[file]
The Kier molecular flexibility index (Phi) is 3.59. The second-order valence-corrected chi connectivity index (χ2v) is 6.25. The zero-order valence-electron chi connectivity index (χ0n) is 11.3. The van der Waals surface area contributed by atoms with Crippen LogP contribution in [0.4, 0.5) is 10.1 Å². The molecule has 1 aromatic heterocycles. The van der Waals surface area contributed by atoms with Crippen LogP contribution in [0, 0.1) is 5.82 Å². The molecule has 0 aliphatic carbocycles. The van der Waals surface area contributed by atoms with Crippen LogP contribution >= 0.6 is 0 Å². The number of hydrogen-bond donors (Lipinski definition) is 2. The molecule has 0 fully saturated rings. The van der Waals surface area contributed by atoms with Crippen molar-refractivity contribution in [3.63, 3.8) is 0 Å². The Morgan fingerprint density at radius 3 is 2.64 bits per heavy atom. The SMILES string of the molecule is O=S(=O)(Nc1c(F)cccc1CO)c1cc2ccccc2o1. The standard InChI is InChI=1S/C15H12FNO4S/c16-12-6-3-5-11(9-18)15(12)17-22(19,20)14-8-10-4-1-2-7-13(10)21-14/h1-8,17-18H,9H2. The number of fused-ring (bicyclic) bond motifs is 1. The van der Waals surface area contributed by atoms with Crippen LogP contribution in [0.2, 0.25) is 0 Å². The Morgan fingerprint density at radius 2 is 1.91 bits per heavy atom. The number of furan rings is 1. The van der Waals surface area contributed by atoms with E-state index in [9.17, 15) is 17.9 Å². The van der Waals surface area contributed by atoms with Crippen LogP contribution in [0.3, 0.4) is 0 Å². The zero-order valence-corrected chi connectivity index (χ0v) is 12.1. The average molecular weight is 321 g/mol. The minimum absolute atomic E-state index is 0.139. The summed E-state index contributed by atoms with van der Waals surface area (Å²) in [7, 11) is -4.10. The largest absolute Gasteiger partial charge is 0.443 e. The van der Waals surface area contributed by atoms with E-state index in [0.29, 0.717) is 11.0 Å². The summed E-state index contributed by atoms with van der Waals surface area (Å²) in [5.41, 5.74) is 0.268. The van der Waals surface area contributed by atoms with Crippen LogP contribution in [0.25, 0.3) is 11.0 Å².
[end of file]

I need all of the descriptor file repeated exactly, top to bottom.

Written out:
The Kier molecular flexibility index (Phi) is 3.59. The second-order valence-corrected chi connectivity index (χ2v) is 6.25. The zero-order valence-electron chi connectivity index (χ0n) is 11.3. The van der Waals surface area contributed by atoms with Crippen LogP contribution in [0.4, 0.5) is 10.1 Å². The molecule has 1 aromatic heterocycles. The van der Waals surface area contributed by atoms with Crippen LogP contribution in [0, 0.1) is 5.82 Å². The molecule has 0 aliphatic carbocycles. The van der Waals surface area contributed by atoms with Crippen LogP contribution >= 0.6 is 0 Å². The number of hydrogen-bond donors (Lipinski definition) is 2. The molecule has 0 fully saturated rings. The van der Waals surface area contributed by atoms with Crippen molar-refractivity contribution in [3.63, 3.8) is 0 Å². The Morgan fingerprint density at radius 3 is 2.64 bits per heavy atom. The SMILES string of the molecule is O=S(=O)(Nc1c(F)cccc1CO)c1cc2ccccc2o1. The standard InChI is InChI=1S/C15H12FNO4S/c16-12-6-3-5-11(9-18)15(12)17-22(19,20)14-8-10-4-1-2-7-13(10)21-14/h1-8,17-18H,9H2. The number of fused-ring (bicyclic) bond motifs is 1. The van der Waals surface area contributed by atoms with Crippen LogP contribution in [0.2, 0.25) is 0 Å². The Morgan fingerprint density at radius 2 is 1.91 bits per heavy atom. The number of furan rings is 1. The van der Waals surface area contributed by atoms with E-state index in [9.17, 15) is 17.9 Å². The van der Waals surface area contributed by atoms with Crippen LogP contribution in [0.3, 0.4) is 0 Å². The zero-order valence-corrected chi connectivity index (χ0v) is 12.1. The average molecular weight is 321 g/mol. The minimum absolute atomic E-state index is 0.139. The summed E-state index contributed by atoms with van der Waals surface area (Å²) in [7, 11) is -4.10. The largest absolute Gasteiger partial charge is 0.443 e. The van der Waals surface area contributed by atoms with E-state index in [0.29, 0.717) is 11.0 Å². The summed E-state index contributed by atoms with van der Waals surface area (Å²) in [5.41, 5.74) is 0.268. The van der Waals surface area contributed by atoms with Crippen LogP contribution in [0.25, 0.3) is 11.0 Å².